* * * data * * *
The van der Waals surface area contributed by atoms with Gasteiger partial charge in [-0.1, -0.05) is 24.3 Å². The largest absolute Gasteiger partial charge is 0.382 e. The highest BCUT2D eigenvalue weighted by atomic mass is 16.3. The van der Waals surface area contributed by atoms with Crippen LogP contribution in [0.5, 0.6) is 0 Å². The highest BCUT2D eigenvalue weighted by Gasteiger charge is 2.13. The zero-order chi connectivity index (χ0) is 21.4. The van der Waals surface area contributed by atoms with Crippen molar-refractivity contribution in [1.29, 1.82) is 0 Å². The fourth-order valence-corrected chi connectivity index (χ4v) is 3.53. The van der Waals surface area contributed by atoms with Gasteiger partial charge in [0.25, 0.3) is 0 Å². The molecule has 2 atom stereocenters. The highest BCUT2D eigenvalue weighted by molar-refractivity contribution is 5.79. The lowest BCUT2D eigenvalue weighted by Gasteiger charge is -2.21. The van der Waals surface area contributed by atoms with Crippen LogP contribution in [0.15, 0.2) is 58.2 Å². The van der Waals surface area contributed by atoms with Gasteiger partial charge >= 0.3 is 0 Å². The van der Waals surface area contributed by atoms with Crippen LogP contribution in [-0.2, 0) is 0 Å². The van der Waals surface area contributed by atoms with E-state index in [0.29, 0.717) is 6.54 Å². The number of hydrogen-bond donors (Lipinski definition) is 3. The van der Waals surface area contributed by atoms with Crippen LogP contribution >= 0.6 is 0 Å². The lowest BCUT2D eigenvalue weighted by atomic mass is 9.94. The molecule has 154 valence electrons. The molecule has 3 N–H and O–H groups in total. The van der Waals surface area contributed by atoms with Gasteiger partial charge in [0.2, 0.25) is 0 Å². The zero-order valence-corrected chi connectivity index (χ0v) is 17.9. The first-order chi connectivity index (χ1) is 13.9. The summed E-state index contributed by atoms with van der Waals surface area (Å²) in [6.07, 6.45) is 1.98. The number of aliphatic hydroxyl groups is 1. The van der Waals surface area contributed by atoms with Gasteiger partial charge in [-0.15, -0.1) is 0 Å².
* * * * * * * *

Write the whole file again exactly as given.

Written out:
The van der Waals surface area contributed by atoms with Gasteiger partial charge in [-0.1, -0.05) is 24.3 Å². The largest absolute Gasteiger partial charge is 0.382 e. The highest BCUT2D eigenvalue weighted by atomic mass is 16.3. The van der Waals surface area contributed by atoms with Crippen LogP contribution in [0.5, 0.6) is 0 Å². The highest BCUT2D eigenvalue weighted by Gasteiger charge is 2.13. The zero-order chi connectivity index (χ0) is 21.4. The van der Waals surface area contributed by atoms with Crippen molar-refractivity contribution in [1.29, 1.82) is 0 Å². The fourth-order valence-corrected chi connectivity index (χ4v) is 3.53. The van der Waals surface area contributed by atoms with Gasteiger partial charge in [0.25, 0.3) is 0 Å². The molecule has 2 atom stereocenters. The highest BCUT2D eigenvalue weighted by molar-refractivity contribution is 5.79. The lowest BCUT2D eigenvalue weighted by Gasteiger charge is -2.21. The van der Waals surface area contributed by atoms with Crippen LogP contribution in [0.15, 0.2) is 58.2 Å². The van der Waals surface area contributed by atoms with Gasteiger partial charge >= 0.3 is 0 Å². The van der Waals surface area contributed by atoms with Crippen LogP contribution in [-0.2, 0) is 0 Å². The van der Waals surface area contributed by atoms with E-state index in [0.29, 0.717) is 6.54 Å². The number of hydrogen-bond donors (Lipinski definition) is 3. The van der Waals surface area contributed by atoms with Crippen LogP contribution >= 0.6 is 0 Å². The lowest BCUT2D eigenvalue weighted by atomic mass is 9.94. The molecule has 154 valence electrons. The molecule has 3 N–H and O–H groups in total. The van der Waals surface area contributed by atoms with Gasteiger partial charge in [0.2, 0.25) is 0 Å². The zero-order valence-corrected chi connectivity index (χ0v) is 17.9. The first-order chi connectivity index (χ1) is 13.9. The summed E-state index contributed by atoms with van der Waals surface area (Å²) in [6.07, 6.45) is 1.98. The number of aliphatic hydroxyl groups is 1. The van der Waals surface area contributed by atoms with Gasteiger partial charge in [-0.15, -0.1) is 0 Å².